It is oft-repeated within football that smaller clubs may mean more to their supporters than larger ones do. Whether this is an accurate summation of the relationship between clubs of different sizes with their supporter bases is debatable, but there can be little question that the work done by supporters of Blue Square South club Welling United over the last few weeks must count as one of the more extraordinary acts of benevolence by a set of supporters in recent times. Welling, as so many other clubs of their size have over the last few years, fell into the trap of not paying their tax bill, to the point that they were facing a winding up order this month. They were deducted five points by the Football Conference’s Financial Reporting Initiative earlier this season and, some might say inevitably, also faced a winding up order presented by HMRC.

The club’s outstanding tax bill was in the region of £90,000 and £30,000 was paid off by the club itself. After a plea for loans from supporters, however, the remaining amount owed under the winding up order has now been paid and the immediate threat to the club’s future has been staved off. This is a remarkable effort on the part of the supporters of the club. It is perhaps worth reflecting upon the fact that a club whose average home attendance of 579 can raise £64,900 in just a few weeks – the money was put in by the supporters in the form of loans ranging from £500 to £3,000 – as this is an exceptional achievement and shows, as if it needed to be shown, the depth of the bond between the club and its supporters.

Of course, these loans don’t mean that the club is free of debt – rather that the money is owed to supporters rather than to HMRC. However, the truth of the matter is that if the survival of the club is at stake, it is probably better to have supporters as creditors than the taxman, especially considering the voraciousness of that particular organisation of late. It has also made the potential sale of the club a more attractive option for anyone that does wish to step in to buy it, although there are obvious issues relating to their cashflow and ability to run with a manageable amount of debt in the future which may impede such negotiations. The club is not out of hot water yet, but a period of something more closely resembling stability should at least allow them to get back upn their feet. One particularly pertinent statement from the club’s solicitor, Dan Chapman of Leathes Prior Solicitors, however, makes mention of an issue (in reference to the winding up hearing) that could prove to be particularly costly to clubs over the next couple of weeks, though:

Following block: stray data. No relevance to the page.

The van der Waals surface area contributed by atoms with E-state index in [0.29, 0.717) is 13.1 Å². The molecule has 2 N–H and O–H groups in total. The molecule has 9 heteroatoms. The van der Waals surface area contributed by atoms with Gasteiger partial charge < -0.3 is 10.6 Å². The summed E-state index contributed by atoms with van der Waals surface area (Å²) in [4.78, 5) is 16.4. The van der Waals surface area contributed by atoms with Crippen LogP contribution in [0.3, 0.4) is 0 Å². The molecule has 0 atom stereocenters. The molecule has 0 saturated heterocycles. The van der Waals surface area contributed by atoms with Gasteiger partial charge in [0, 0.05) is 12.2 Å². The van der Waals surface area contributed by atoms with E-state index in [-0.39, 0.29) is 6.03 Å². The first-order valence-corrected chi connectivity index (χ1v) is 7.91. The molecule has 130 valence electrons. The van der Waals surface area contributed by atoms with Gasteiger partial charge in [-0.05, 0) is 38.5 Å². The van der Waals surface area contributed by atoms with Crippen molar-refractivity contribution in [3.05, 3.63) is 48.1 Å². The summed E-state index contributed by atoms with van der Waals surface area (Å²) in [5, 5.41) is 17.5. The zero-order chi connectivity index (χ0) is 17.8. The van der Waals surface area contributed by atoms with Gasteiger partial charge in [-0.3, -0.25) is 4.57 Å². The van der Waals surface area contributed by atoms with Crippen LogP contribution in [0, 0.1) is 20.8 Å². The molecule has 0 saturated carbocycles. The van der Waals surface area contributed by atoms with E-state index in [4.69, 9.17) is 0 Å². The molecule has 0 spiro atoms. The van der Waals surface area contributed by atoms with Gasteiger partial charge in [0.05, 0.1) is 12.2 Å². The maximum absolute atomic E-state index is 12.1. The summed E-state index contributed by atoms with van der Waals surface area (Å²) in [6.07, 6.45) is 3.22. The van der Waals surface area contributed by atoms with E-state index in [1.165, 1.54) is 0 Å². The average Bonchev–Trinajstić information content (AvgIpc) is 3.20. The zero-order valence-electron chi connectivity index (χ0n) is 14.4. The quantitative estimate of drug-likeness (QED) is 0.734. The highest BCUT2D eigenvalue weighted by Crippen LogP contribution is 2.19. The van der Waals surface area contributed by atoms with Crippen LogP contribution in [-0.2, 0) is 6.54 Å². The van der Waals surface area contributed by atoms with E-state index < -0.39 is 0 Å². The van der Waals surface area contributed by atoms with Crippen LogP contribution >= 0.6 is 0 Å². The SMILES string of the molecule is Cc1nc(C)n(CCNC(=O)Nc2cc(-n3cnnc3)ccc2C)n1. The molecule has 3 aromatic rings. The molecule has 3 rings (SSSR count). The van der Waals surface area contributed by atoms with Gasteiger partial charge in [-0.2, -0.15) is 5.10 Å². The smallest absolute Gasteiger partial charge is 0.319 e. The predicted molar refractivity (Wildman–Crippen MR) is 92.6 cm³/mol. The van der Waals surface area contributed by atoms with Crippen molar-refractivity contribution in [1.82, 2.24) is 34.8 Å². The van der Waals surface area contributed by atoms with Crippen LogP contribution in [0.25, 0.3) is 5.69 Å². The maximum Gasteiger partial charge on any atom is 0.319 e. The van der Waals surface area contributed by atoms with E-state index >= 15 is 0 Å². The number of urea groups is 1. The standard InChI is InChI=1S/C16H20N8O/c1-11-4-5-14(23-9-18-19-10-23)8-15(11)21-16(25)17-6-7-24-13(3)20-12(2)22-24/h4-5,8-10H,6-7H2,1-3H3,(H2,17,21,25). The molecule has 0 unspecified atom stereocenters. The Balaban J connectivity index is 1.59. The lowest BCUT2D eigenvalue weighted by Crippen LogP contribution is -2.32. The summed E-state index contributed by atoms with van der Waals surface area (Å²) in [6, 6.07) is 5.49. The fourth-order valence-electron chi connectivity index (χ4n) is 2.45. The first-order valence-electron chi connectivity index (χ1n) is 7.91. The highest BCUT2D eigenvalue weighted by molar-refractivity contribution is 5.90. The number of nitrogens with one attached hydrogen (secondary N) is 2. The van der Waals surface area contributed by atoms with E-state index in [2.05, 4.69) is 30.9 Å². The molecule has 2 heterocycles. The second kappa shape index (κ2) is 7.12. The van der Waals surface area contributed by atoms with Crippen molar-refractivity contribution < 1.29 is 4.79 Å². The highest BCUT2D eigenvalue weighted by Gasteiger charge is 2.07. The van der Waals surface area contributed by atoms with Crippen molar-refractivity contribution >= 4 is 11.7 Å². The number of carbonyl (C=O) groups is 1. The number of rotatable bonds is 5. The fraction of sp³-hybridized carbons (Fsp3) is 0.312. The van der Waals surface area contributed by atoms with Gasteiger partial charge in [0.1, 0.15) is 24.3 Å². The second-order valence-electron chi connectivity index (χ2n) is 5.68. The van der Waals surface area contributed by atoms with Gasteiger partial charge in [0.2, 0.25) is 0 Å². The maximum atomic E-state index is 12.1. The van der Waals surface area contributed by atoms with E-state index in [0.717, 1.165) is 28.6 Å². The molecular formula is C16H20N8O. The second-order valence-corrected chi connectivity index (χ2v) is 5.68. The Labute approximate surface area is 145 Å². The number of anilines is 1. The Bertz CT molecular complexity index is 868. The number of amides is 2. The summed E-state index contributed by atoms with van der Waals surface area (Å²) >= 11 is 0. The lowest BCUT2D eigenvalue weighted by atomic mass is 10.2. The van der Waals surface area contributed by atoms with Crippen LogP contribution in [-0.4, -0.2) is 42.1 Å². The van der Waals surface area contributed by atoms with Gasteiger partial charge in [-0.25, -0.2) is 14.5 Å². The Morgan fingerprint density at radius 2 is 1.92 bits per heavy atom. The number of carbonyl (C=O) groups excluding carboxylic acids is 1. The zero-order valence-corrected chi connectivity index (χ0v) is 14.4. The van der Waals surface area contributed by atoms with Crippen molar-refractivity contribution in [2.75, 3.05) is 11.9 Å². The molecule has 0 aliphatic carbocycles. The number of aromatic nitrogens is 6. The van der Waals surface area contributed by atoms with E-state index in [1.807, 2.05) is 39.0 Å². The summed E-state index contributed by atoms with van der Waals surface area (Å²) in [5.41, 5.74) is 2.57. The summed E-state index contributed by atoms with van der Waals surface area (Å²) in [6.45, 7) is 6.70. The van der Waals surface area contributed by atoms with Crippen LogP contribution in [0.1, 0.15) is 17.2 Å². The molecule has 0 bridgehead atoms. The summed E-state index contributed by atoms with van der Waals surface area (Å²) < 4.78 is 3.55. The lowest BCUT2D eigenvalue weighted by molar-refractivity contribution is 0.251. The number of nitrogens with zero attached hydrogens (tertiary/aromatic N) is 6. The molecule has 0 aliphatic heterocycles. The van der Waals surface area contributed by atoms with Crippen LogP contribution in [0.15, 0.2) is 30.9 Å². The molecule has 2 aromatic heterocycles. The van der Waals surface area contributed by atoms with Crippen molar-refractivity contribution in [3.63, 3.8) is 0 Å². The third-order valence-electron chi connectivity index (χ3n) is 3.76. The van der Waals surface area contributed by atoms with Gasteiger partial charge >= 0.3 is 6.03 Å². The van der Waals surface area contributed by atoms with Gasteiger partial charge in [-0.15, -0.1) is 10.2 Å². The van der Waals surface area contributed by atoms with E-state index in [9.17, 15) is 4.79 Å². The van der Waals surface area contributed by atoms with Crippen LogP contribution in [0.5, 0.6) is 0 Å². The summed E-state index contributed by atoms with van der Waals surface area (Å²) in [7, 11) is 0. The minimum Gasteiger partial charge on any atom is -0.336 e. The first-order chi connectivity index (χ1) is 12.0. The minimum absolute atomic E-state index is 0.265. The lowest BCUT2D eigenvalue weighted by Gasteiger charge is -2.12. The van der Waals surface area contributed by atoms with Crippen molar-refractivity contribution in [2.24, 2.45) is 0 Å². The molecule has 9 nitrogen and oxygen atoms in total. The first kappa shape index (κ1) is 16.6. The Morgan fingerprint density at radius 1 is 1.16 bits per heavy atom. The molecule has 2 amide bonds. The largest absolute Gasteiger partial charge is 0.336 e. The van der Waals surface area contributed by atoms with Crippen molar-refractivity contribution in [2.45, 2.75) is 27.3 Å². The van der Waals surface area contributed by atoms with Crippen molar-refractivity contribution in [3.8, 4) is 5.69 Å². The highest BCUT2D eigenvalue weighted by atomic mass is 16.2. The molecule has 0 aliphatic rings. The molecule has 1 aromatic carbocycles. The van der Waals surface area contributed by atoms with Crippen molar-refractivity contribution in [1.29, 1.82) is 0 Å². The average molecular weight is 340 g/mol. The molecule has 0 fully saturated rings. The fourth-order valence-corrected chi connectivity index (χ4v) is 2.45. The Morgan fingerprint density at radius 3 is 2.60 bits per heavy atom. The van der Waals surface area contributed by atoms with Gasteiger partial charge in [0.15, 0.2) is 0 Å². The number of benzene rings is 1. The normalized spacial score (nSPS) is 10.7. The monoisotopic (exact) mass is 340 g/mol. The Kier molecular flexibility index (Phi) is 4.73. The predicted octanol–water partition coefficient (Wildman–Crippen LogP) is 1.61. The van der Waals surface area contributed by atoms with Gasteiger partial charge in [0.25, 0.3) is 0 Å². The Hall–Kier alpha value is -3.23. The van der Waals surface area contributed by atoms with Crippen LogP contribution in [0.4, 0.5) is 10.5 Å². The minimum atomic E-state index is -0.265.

It was always a close call as to whether the adjournment would be granted, and whilst ideally we wanted an adjournment that gave us until early in 2011 (so the Club could take advantage of the receipts of some of the forthcoming fixtures) we were nonetheless pleased to be given at least 14 days.

Gate receipts and other match day revenues are critical to all non-league clubs, but we are headed towards a time of year that is particularly important to smaller clubs. The extent to which the Christmas and New Year period is essential to the financial well-being of smaller clubs cannot be understated. Most senior leagues below the Football League do attempt to make the most of the holiday period by scheduling local derby matches for Boxing Day and New Year’s Day, which makes it essential that these matches take place. The extra revenue from these matches (and the difference between playing a match on, say, Boxing Day and a Tuesday night in March or April should be obvious) can be highly significant of these size, in terms not only of gate receipts but also of bar takings at clubs that may still rely heavily on the social clubs attached to them. In addition to this, corporate hospitality and sponsorship money is likely to be lower for a rescheduled match than for what may be looked upon as a “prestige” bank holiday fixture.

There can, therefore, be little question that smaller clubs should be acting as quickly as possible to do what they can in order to ensure that matches scheduled for Boxing Day and the New Year go ahead and, considering the potential financial benefits for them doing so, it seems unlikely that too many of them will have forgotten about it. The weather this winter, however, has already been extremely inclement and there is a good chance that there will be more snow and lower temperatures yet to come over the next few days. It is, therefore, probably worth our while to wish everybody charged with the task of trying to get matches on over the holiday period the best of luck and it is also worth bearing in mind that if your club sends out an SOS to help clear a pitch to try and get a match on over this period, they are doing so because the financial rewards for doing so are too great to disregard.

In amongst the complaining of armchair supporters that their live television matches will not be shown on the television, it is probably worth reminding ourselves that football is not all about trinkets and baubles. For a good number of our smaller clubs, a hand to mouth existence is the best that can be expected from a financial perspective, and every home Saturday fixture that falls by the wayside is likely to be valuable money pouring down the plug hole when it comes to cashflow projections for the whole of a given season. It goes without saying that, in an ideal world, clubs of any size shouldn’t be dependent on the revenue of one home match to secure their financial future but, out there in the real world at the bottom of football’s food chain, it is not quite as easy as that. Welling United will be just one of a large number of clubs keeping their fingers crossed that the weather shows a little mercy over the Christmas and New Year break.

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